Here's the best advice I've heard for holiday fliers: Act like a business traveler.
Think ahead. Take along only what you absolutely need. Know your equipment and the airline's rules about it. And finally, don't back down when someone of questionable authority gets in your way.
This is especially important when it comes to your carry-on bags.
Fliers are lugging more roll-aboards, backpacks, laptop cases and shopping bags. Airlines fees for checking luggage — $15 or $20 each way for the first bag — are inspiring vacationers to travel like pack animals.
At the same time, there's less room to stash carry-ons inside the cabin. Airlines have cut flights and switched to smaller aircraft on many routes to improve profitability. That means more passengers are squeezed into each plane, often with less overhead bin space. Do the math.
Airlines are on the lookout for bags that exceed their size limits. You might get sent back to check your carry-on (and pay that fee). Or maybe just be in for an inconvenience, like Stephen Sharkey of Dade City.
He was headed to a US Airways flight at Tampa International when a security officer checking his boarding pass flagged his tightly packed leather duffel. Sharkey had to get a bag from an airport shop and move clothes from the duffel. "This,'' he grumbled, "makes no sense at all.''
Here are some hints to avoid a carry-on hassle.
Know what's legal: Each airline has its own baggage rules, usually expressed in linear inches or the sum of the length, width and depth. The most common is 22-by-14-by-9. But check on the airline's Web site.
Know your bag size: Measure the outside dimensions. Include the handle and wheels. Together, they can add 3 inches. Don't go on past experience alone, says Susan Foster, author of the book Smart Packing for Today's Traveler. "Just because they allowed it last time doesn't mean it's legal,'' she says.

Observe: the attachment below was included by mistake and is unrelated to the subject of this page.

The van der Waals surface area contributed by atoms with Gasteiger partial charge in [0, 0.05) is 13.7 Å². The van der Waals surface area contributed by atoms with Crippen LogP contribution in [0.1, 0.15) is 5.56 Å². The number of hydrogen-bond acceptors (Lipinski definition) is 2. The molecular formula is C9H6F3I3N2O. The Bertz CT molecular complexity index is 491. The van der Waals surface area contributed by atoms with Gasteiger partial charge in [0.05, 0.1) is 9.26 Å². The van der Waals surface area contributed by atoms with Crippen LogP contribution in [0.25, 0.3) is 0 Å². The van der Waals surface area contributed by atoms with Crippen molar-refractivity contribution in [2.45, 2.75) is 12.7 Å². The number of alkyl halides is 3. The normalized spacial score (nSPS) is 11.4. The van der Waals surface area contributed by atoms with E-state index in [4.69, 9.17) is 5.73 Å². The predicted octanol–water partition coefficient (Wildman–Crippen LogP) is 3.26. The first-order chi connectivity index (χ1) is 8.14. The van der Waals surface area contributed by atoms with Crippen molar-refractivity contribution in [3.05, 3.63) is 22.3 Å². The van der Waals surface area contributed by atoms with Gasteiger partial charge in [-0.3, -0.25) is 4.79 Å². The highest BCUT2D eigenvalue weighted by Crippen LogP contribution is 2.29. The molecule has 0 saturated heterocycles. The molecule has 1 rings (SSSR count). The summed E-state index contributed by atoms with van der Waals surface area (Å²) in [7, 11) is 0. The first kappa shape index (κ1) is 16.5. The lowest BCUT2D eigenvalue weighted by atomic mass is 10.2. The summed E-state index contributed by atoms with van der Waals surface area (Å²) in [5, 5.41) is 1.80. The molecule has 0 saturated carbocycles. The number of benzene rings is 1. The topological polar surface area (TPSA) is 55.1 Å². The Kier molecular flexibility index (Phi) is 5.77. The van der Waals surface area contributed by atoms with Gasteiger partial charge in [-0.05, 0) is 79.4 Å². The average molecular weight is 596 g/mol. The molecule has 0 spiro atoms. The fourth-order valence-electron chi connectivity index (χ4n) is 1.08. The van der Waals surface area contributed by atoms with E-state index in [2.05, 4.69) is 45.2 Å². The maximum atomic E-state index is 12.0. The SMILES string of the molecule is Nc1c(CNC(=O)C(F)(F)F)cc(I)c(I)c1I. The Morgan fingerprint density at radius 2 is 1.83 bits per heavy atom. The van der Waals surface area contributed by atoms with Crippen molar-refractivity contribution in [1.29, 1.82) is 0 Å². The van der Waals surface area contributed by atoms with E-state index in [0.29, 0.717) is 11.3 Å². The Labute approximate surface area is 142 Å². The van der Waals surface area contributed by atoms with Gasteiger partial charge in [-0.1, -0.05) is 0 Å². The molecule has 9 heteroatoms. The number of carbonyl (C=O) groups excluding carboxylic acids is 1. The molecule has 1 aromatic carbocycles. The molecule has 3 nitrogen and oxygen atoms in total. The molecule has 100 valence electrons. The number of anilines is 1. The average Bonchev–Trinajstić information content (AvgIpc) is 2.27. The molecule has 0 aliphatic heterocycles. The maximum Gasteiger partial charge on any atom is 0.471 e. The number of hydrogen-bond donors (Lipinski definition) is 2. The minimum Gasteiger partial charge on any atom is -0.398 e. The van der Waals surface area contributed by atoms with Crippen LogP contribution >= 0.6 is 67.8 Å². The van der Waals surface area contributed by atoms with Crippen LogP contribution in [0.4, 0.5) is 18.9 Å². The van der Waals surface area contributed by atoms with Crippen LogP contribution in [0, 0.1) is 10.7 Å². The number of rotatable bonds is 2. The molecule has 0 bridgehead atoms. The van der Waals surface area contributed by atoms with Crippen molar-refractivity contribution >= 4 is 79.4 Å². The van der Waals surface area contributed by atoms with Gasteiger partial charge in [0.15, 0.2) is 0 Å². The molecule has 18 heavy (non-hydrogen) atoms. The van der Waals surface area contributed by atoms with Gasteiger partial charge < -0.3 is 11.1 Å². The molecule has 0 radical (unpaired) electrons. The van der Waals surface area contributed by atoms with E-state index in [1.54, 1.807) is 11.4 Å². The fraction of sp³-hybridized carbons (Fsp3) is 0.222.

Stand tall: If you know what the airline allows and the dimensions of your bag, don't back down when someone with questionable authority challenges it. The person most likely to reject your carry-on is a private security guard, called a line checker, hired by the airline. Be insistent that they measure.
You might still lose: Even if you do everything right, there just may not be any more storage space when you reach the plane. An agent should gate-check your bag at no charge. It will ride in the cargo hold for the trip, so take out anything you need during the trip, such as medicine. If you're catching a connecting flight, make sure the bag is tagged for your final destination.
Much as I wish the idea of flying like a business traveler was mine, it came from Joe Brancatelli. A longtime business travel writer/editor and founder of the Web site JoeSentMe.com., he's probably the top expert on road warriors.
Business travelers, Brancatelli says, are meticulous for good reason: They know what it's like when things go wrong on the road and will do most anything to slide through without a hitch.
Wouldn't that be a holiday blessing?
Steve Huettel can be reached at firstname.lastname@example.org or (813) 226-3384.